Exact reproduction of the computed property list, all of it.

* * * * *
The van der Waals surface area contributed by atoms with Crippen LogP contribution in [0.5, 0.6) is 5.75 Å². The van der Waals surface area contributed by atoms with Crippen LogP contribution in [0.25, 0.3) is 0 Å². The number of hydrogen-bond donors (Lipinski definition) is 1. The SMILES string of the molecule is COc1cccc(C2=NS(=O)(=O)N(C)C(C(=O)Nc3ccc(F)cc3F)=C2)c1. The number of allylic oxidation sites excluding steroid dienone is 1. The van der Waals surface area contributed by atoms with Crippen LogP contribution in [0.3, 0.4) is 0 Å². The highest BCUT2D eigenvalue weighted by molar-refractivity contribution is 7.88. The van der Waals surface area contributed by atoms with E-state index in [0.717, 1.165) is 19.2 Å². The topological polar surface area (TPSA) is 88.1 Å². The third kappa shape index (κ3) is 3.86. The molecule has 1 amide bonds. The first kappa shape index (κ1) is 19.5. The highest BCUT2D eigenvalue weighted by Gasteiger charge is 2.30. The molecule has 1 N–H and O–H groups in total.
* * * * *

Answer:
The van der Waals surface area contributed by atoms with Crippen LogP contribution in [0.5, 0.6) is 5.75 Å². The van der Waals surface area contributed by atoms with Crippen LogP contribution in [0.25, 0.3) is 0 Å². The number of hydrogen-bond donors (Lipinski definition) is 1. The SMILES string of the molecule is COc1cccc(C2=NS(=O)(=O)N(C)C(C(=O)Nc3ccc(F)cc3F)=C2)c1. The number of allylic oxidation sites excluding steroid dienone is 1. The van der Waals surface area contributed by atoms with Crippen LogP contribution in [0.3, 0.4) is 0 Å². The highest BCUT2D eigenvalue weighted by molar-refractivity contribution is 7.88. The van der Waals surface area contributed by atoms with E-state index in [0.717, 1.165) is 19.2 Å². The topological polar surface area (TPSA) is 88.1 Å². The third kappa shape index (κ3) is 3.86. The molecule has 1 amide bonds. The first kappa shape index (κ1) is 19.5. The highest BCUT2D eigenvalue weighted by Gasteiger charge is 2.30. The molecule has 1 N–H and O–H groups in total.